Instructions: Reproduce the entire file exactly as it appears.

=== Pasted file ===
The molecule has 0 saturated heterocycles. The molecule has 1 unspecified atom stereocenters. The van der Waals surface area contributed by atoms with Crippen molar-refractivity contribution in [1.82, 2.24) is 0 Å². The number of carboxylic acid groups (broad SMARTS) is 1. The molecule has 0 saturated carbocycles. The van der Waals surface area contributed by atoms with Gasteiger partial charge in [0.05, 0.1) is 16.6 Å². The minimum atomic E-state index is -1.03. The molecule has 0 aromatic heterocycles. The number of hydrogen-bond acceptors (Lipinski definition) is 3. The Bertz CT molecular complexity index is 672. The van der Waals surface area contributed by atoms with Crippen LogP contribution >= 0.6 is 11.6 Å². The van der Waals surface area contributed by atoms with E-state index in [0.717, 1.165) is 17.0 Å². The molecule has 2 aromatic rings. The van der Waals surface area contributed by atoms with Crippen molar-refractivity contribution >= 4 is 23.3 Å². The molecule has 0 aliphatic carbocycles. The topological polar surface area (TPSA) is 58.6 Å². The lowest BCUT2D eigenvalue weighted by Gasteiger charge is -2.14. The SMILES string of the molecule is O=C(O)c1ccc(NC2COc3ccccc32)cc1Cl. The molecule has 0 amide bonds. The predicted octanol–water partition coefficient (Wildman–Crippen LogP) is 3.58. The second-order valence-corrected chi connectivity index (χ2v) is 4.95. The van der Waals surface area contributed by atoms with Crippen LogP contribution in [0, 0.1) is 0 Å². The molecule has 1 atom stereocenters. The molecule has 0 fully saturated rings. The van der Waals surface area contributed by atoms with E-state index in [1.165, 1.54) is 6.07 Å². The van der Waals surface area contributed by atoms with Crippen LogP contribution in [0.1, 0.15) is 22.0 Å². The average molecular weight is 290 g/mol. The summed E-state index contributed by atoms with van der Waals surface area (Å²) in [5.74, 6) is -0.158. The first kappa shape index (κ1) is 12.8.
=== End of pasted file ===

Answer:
The molecule has 0 saturated heterocycles. The molecule has 1 unspecified atom stereocenters. The van der Waals surface area contributed by atoms with Crippen molar-refractivity contribution in [1.82, 2.24) is 0 Å². The number of carboxylic acid groups (broad SMARTS) is 1. The molecule has 0 saturated carbocycles. The van der Waals surface area contributed by atoms with Gasteiger partial charge in [0.05, 0.1) is 16.6 Å². The minimum atomic E-state index is -1.03. The molecule has 0 aromatic heterocycles. The number of hydrogen-bond acceptors (Lipinski definition) is 3. The Bertz CT molecular complexity index is 672. The van der Waals surface area contributed by atoms with Crippen LogP contribution >= 0.6 is 11.6 Å². The van der Waals surface area contributed by atoms with E-state index in [0.717, 1.165) is 17.0 Å². The molecule has 2 aromatic rings. The van der Waals surface area contributed by atoms with Crippen molar-refractivity contribution >= 4 is 23.3 Å². The molecule has 0 aliphatic carbocycles. The topological polar surface area (TPSA) is 58.6 Å². The lowest BCUT2D eigenvalue weighted by Gasteiger charge is -2.14. The SMILES string of the molecule is O=C(O)c1ccc(NC2COc3ccccc32)cc1Cl. The molecule has 0 amide bonds. The predicted octanol–water partition coefficient (Wildman–Crippen LogP) is 3.58. The second-order valence-corrected chi connectivity index (χ2v) is 4.95. The van der Waals surface area contributed by atoms with Crippen LogP contribution in [0, 0.1) is 0 Å². The molecule has 1 atom stereocenters. The molecule has 0 fully saturated rings. The van der Waals surface area contributed by atoms with E-state index in [1.165, 1.54) is 6.07 Å². The van der Waals surface area contributed by atoms with Crippen LogP contribution in [0.1, 0.15) is 22.0 Å². The average molecular weight is 290 g/mol. The summed E-state index contributed by atoms with van der Waals surface area (Å²) in [5.74, 6) is -0.158. The first kappa shape index (κ1) is 12.8.